If you could know, from the day you were born, your risk of developing certain diseases, would you want to?
Clodegh Aherne argues why it is important that we look into the nature of saviour siblings and asks us to consider the psychological as well as the physical impacts on donor-children – is it really worth it?
Millie Chambers finds that a saviour sibling is not as immoral an idea as you she first thought.
More than 2,500 trees will be uprooted as construction works for new subway lines begin in Athens, Greece. This follows a devastating summer in which more than 110,000 hectares (424 square miles) of forest areas have burned, more than five times the average from 2008 to 2020. Granted, the new routes are expected to lower CO2 emissions, but environmental organisations claim the works could move forward without laying bare the already limited urban green areas. Alas, the easiest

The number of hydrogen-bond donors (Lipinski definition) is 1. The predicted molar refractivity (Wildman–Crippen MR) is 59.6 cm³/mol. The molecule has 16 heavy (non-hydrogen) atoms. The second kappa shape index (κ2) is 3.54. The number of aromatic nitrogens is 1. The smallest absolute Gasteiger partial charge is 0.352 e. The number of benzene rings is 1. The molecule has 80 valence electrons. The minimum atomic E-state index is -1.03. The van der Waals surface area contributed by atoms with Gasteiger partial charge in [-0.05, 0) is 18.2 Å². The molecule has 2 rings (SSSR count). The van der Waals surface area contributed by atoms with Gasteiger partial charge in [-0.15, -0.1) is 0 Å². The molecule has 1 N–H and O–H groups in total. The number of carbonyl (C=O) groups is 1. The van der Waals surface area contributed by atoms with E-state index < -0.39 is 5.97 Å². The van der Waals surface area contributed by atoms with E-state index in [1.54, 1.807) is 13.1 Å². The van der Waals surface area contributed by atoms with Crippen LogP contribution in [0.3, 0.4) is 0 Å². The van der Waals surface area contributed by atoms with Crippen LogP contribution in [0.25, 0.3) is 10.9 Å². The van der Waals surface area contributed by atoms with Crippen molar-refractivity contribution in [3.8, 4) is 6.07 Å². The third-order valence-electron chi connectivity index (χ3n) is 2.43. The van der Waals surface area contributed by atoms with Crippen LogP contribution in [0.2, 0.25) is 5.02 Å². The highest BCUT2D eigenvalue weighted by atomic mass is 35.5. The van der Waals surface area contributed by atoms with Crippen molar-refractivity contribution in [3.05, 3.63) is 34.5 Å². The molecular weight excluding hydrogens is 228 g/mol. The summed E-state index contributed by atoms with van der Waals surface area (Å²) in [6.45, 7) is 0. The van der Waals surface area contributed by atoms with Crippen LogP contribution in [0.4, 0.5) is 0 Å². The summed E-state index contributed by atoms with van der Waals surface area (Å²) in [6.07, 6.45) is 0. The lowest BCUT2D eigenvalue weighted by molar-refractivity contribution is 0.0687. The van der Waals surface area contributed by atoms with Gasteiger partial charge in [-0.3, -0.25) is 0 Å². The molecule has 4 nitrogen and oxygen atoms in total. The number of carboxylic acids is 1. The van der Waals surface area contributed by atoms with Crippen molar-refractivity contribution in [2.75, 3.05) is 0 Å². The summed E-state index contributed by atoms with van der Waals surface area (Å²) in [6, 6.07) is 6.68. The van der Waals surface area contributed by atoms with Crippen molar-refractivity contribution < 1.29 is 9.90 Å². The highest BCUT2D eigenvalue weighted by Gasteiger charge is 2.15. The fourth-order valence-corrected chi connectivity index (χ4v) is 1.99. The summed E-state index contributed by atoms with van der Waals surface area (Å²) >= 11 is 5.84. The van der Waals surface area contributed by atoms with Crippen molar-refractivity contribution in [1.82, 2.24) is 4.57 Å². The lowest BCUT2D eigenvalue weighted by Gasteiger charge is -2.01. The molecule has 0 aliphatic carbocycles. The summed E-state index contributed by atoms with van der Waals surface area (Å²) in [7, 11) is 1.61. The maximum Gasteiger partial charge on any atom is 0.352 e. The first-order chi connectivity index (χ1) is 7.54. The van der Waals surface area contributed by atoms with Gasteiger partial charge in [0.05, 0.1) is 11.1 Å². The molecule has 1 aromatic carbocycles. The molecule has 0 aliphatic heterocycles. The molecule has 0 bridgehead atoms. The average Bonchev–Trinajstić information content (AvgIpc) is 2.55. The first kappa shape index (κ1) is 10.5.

Imagine a world where nature itself is a political actor recognised in law. In this world, deforestation would be genocide, and the use of bee-killing pesticides a hate crime. It may seem like a radical approach to environmental law, but charging 5p for a plastic bag clearly isn’t going to stop us from hurtling towards an irreversible increase in global temperature.
In February 2020, Italy became the first country in Europe to impose a lockdown in response to the Covid-19 pandemic. In the following months, amidst the stress of those initial lockdowns, the sounds of birdsong freed from traffic noise were a source of comfort and optimism to many around Europe and the rest of the locked-down world.
The way you breathe can influence your brain’s ability to form long-term memories, writes Clara Lenherr.
Embyronic stem cells could be the key to future drug testing, replacing animal testing with a cheaper and more reliable method, writes Katie Pickup.
Lara Watson argues we should stop deep-sea mining before it wreaks havoc on marine environments.